The NBA is a abuzz with playoff stories and images. Unfortunately, this isn’t always enough to satisfy the 24 hour news cycle, but I’ll focus on the stories I feel are relevant.
The Pacers survive the first round
The Indiana Pacers as may well have been in a World War I trench during the last month. A slow decline during the end of the regular season seemed poised to culminate in a first round exit from the playoffs. However, it was not to be. The Pacers outlasted the Atlanta Hawks in a seven game series to advance to face the Washington Wizards. For many, making it to a game seven is a sign of weakness, but not to me. If anything, it reiterates that the Pacers want it, and they finally found the footing they need to go out and grab it.
I get that a lot of people don’t understand what a game seven means, and if I’m honest, I’ll never fully grasp it myself. However, what I do know is when you face a do-or-die game, you can either rise to the occasion, or fall flat. The Pacers had it one worse, where even if they arose and played at a high level, but fell short, they would hear the endless calls of ‘they turned it on way too late to matter’. We should be talking about them in context of their potential turnaround, especially if they beat the Wizards. At bare minimum, they did not let themselves fall in the first round.
Kevin Durant wins the MVP
Kevin Durant is a full force, amazing basketball player, and after an amazing season that many said topped LeBron James’, he won the NBA’s greatest honor: the Most Valuable Player award. After the Oklahoma City Thunder (OKC) beat the Memphis Grizzlies in seven, it seems like a well deserved award too. Durant is not Michael Jordan, don’t get me wrong, but even Jordan’s Batman needed a Robin to become the legend he was; and Durant seems to recognize that, working as a team player, scorer, and facilitator in the eternal quest for a championship.
The Miami Heat take on the Nets
The Miami Heat swept the Charlotte Bobcats in the first round, being the only team to complete a sweep in this year’s first round. They face the Brooklyn Nets, fresh off a seven game series win against the Toronto Raptors. Of note, the Nets won all four games against the Heat in the regular season. Does this mean anything? It was the first time the Heat were swept in the regular season by any team since the Big 3 arrived. It was to a Nets team that was inconsistent in the regular season and has increasingly found its footing as time has progressed, perhaps best exemplified by a resilient game 7 victory away from home.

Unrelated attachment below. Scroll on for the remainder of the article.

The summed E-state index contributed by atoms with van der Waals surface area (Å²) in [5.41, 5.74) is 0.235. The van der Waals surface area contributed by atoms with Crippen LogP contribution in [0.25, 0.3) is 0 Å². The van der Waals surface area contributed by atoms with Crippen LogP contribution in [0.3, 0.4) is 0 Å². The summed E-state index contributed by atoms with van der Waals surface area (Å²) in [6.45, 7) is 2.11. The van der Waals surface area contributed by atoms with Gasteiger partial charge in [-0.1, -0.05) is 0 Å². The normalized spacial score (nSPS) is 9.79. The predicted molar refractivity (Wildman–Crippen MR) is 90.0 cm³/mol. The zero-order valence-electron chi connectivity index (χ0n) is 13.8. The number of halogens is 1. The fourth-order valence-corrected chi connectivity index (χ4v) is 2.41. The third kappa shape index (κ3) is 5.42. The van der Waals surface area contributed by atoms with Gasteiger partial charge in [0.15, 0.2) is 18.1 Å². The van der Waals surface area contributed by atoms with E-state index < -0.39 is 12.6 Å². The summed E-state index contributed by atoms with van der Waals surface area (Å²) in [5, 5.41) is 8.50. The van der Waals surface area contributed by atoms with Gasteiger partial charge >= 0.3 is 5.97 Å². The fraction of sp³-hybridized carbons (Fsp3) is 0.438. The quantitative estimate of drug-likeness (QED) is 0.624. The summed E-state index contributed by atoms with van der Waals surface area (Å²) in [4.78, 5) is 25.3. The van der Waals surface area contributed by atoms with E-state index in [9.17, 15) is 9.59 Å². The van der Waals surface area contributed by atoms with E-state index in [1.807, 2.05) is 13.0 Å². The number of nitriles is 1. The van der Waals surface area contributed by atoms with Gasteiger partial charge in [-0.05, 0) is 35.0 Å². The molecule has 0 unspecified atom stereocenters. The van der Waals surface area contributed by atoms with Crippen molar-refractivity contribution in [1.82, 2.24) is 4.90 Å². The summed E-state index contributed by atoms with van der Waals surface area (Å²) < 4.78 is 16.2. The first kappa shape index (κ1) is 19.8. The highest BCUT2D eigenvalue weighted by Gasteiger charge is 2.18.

Dwayne Wade, two years ago, commented that he viewed the playoffs as the start of the ‘real season’. I wonder if that’s true for him now, with the Heat struggling during the regular season and himself struggling with injury. The NBA is not a forgiving league; unlike the NFL, where the most games a team can play is 20 (including playoffs), and MLB, where the long season requires players to be given pre-planned days off, the NBA is a league that potentially gives the worst of both the aforementioned leagues: it’s 82 games in the regular season, but players are expected to play until you’re either in the playoffs or definitely out of the running.
The Nets have a shot against the Heat, and I have a feeling it will be a grueling series for the Heat, although I hesitate to predict a victor. At bare minimum, we’ll see the real teams, and hopefully a good show.
The Los Angeles Clippers saga continues
The news hurricane the Clippers continues. In addition to winning their series against the Golden State (really Oakland) Warriors, moving onto face the previously mentioned Thunder, they’ve had to deal with the seemingly nonstop Donald Sterling fallout. Fortunately for all of us, the Sterling story is slowing down, and it would seem that it’ll fall into the background until the playoffs are over… hopefully.
However, even if he isn’t named, the news continues. A recent LA Times article reveals that a group is trying to move the Clippers down to Orange County, complete with a public-private cooperative push to give the Clippers a ‘fresh start’ away from Los Angeles. On the surface, this isn’t a horrific idea, especially considering that the only reason the Clippers left San Diego for LA in the first place was because of Donald Sterling.
However, as with the Sacramento Kings several years ago, it will likely fail because most potential owners will want to keep the Clippers in LA, which is a huge market that not only can hold two basketball teams, but also doesn’t have an NFL team to divert local fan money away from NBA merchandise. Not to mention that the NBA will want to, even if it’s only for another year or two, reward those faithful fans who stuck with the Clippers in spite of the Sterling controversy.